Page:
October 6, 2013; Los Angeles, CA, USA; Atlanta Braves catcher Brian McCann (16) runs to second as Los Angeles Dodgers first baseman Adrian Gonzalez (23) throws in the third inning in game three of the National League divisional series playoff baseball game at Dodger Stadium. Mandatory Credit: Richard Mackson-USA TODAY Sports

Morning Chop: Atlanta Braves News 10/19

Morning Chop: Tomahawk Take’s Summary of Braves’



Talking Chop

2013 Statistical Review: Mississippi

Moving on to the next rung of the minor league ladder …

Position Players

Tommy La Stella, 2B - If all La Stella does is hit, at least he does the thing that has the most value. His .343/.422/.473 line in 80 games was certainly excellent, and it looks better knowing that he walked (11.5%) more than he struck out (10.5%). What La Stella doesn’t do is hit for much power or play very good defense. The power is okay because he has enough gap power, contact skills, and OBP to be valuable at second, but the defense is more troubling. The main issue is arm strength and hands, but… well… uh… *looks at Uggla*.

Christian Bethancourt, C - After a rough first half, Bethancourt decided to go off in the second half, culminating in a surprise September promotion to the majors. Of course that one September AB demonstrated all the offensive concerns people have with Bethancourt, but hey, it was only his first AB, right? Right? RIGHT? Anyway, .277/.305/.436 is much better than his 2012 campaign, and the scouting reports indicate that he made significant mechanical changes that allow him to get the bat to the ball faster. There’s no reason to go overboard and overvalue a good second half, but it’s good to remember that he’ll be 22 all next season and 22-year-olds tend to improve.




Wren recognizes need to add experience to rotation

ATLANTA — With their projected top two setup men – Jonny Venters and Eric O’Flaherty – missing all or most of this past season, the Braves set a franchise record with a Major League-best 2.46 bullpen ERA. They also managed to claim 96 victories, despite the fact that Jason Heyward endured two separate one-month stints on the disabled list.

But once his club was eliminated by the Dodgers in the National League Division Series, Braves general manager Frank Wren concluded that the Braves were never able to fully recover from the season-ending injuries that two of his top starting pitchers – Tim Hudson and Brandon Beachy – suffered during the regular season’s second half.

“The disappointment with the way the season ended really started with Tim Hudson’s injury,” Wren said. “Tim Hudson was starting to throw the ball really well. Our team was starting to play really well. He was just kind of an irreplaceable piece at that point, because there was not starting pitching available at the [non-waiver Trade Deadline] that could make a significant difference.”



Braves Journal

Rosterbation, Part 1

Okay, I think we’ve all had enough time to soak in the misery and read tea leaves about coaching staff decisions. Let’s get to the meat of the off-season, already.

The Atlanta Braves total payroll for 2013, without prorating guys like Scott Downs or Elliot Johnson for their time with other teams, was $96.7 million. I know it didn’t feel like a new $100 mil roster there at the end, but that was all BJ Upton and Dan Uggla’s fault when you really look at the numbers.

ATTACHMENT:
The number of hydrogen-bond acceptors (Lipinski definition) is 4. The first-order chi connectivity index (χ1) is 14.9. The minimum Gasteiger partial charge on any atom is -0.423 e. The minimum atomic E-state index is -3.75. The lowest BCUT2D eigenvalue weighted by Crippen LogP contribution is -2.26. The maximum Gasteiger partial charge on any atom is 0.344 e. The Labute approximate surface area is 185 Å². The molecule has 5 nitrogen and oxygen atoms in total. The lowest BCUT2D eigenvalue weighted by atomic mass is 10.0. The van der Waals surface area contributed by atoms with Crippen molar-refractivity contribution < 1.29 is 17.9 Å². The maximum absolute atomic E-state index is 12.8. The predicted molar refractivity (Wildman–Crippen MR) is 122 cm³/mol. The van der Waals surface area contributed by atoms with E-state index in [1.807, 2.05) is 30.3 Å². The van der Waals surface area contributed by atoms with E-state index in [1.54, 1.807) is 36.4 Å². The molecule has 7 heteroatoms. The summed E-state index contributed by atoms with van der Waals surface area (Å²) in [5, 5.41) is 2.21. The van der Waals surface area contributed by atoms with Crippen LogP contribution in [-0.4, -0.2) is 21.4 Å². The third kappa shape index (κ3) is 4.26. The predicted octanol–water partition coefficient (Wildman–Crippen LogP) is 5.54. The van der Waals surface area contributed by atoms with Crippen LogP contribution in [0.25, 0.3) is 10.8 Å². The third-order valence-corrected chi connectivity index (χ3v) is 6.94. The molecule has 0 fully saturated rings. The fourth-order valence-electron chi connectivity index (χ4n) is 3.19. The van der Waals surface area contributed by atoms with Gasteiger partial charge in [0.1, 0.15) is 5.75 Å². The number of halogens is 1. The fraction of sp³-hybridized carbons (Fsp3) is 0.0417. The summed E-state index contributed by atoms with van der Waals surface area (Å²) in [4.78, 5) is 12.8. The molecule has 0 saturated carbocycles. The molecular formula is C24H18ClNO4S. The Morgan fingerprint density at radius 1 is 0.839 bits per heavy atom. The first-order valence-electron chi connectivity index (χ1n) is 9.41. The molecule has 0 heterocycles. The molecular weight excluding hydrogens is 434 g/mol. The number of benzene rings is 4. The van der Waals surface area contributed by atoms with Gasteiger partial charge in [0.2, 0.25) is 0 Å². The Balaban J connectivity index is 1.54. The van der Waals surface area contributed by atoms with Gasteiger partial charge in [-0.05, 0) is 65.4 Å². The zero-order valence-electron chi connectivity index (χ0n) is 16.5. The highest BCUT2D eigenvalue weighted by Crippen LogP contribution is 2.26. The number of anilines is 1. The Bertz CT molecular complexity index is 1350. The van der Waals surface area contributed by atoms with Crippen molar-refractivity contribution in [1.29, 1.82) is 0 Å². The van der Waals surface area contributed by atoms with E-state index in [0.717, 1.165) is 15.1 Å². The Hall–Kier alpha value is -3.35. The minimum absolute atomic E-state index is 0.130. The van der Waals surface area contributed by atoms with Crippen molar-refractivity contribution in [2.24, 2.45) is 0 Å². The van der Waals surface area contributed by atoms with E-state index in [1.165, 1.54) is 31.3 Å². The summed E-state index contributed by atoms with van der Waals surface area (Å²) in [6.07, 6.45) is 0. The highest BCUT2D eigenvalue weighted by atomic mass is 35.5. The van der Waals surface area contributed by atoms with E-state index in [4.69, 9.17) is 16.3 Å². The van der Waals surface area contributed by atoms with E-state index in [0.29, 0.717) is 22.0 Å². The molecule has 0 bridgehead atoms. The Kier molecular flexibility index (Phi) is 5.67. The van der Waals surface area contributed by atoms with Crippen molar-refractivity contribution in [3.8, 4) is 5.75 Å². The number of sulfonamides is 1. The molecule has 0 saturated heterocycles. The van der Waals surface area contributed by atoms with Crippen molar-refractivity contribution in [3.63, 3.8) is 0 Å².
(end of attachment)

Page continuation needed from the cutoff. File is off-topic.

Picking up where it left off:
For 2014, the Braves have eight players who are going to be free agents outright.

Player 2013 Contract Cost
Brian McCann $12.00 mil
Tim Hudson $9.00 mil
Paul Maholm $6.5 mil
Scott Downs* $5.00 mil
Eric O’Flaherty $4.32 mil
Reed Johnson $1.60 mil
Kameron Loe* $1.05 mil
Luis Ayala $1.0 mil

Since we’re using the total contract cost of the players acquired mid-season for the $96.7 mil number, we’ll use the total contract cost of their 2013 deals for “free agent savings” too. That means that going into November, the Braves are trimming $40.47 million from their 2014 roster. You can probably toss the $1.67 mil they paid Jonny Venters into that pool as well and call it a solid $42 mil to spend.




[Editorial Note:  I have an ESPN insider subscription, and I read Dan Szymborski's article.  He makes some very valid and salient points, and while I agree it could be a gamble for a receiving team to go that high on a contract, I will also say that Brian McCann may be a worthwhile risk.  Atlanta may not be able to afford him with an increasing catcher roster and other more viable needs, but it would be a mistake to assume that the gas is gone from Brian McCann's tank!  I may just have to write a counterpoint to that!]

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  • Sealift67

    I’m not convinced of the need to go out and pick up an expensive
    veteran starter. Braves are stocked with good arms and all
    will have had another year under their belt. There may be a need
    to groom one of the young guns eg Hale, Wood, as a set up guy.
    I would look for a solid toolsy 4th outfielder given the uncertainty of
    BJ rebounding to his adequate career levels.

    Beachy’s health is pivotal and we won’t know this until well into ST.

    • http://www.tomahawktake.com/ Chris Headrick

      Well, an argument can certainly be made that the difference between the Braves, and say either LA or the Cards, was simply some instability and lack of experience with our pitching. Don’t get me wrong – the Braves “had” good pitchers, but I would argue that having a Grienke or Kershaw type pitcher “can”, although it’s never guaranteed (see final game of Cards/LA series) help you win in the post-season. Is that the Braves’ biggest need? Debatable, but I’m more comfortable erring in that direction. I hope the Braves do add a great starter, but there are certainly other gaping holes for 2014. We just have to hope Wren can plug them up without making another glaring mistake.